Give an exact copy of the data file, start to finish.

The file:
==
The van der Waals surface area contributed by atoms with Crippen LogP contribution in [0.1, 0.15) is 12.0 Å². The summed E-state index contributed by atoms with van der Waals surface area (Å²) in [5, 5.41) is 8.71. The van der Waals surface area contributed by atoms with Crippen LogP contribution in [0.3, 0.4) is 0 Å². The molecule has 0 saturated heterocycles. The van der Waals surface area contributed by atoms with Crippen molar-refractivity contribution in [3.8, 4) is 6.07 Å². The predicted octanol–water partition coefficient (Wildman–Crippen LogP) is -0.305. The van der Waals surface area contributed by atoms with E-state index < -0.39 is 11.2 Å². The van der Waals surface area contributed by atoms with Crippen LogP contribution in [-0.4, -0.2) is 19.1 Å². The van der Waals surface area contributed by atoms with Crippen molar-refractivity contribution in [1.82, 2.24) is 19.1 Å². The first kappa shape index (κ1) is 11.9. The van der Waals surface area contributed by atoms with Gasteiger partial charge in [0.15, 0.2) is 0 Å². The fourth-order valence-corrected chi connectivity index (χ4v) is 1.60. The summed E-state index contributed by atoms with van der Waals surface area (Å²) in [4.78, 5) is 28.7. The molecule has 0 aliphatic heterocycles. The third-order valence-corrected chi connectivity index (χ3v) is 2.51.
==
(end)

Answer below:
The van der Waals surface area contributed by atoms with Crippen LogP contribution in [0.1, 0.15) is 12.0 Å². The summed E-state index contributed by atoms with van der Waals surface area (Å²) in [5, 5.41) is 8.71. The van der Waals surface area contributed by atoms with Crippen LogP contribution in [0.3, 0.4) is 0 Å². The molecule has 0 saturated heterocycles. The van der Waals surface area contributed by atoms with Crippen molar-refractivity contribution in [3.8, 4) is 6.07 Å². The predicted octanol–water partition coefficient (Wildman–Crippen LogP) is -0.305. The van der Waals surface area contributed by atoms with E-state index < -0.39 is 11.2 Å². The van der Waals surface area contributed by atoms with Crippen LogP contribution in [-0.4, -0.2) is 19.1 Å². The van der Waals surface area contributed by atoms with Crippen molar-refractivity contribution in [1.82, 2.24) is 19.1 Å². The first kappa shape index (κ1) is 11.9. The van der Waals surface area contributed by atoms with Gasteiger partial charge in [0.15, 0.2) is 0 Å². The fourth-order valence-corrected chi connectivity index (χ4v) is 1.60. The summed E-state index contributed by atoms with van der Waals surface area (Å²) in [4.78, 5) is 28.7. The molecule has 0 aliphatic heterocycles. The third-order valence-corrected chi connectivity index (χ3v) is 2.51.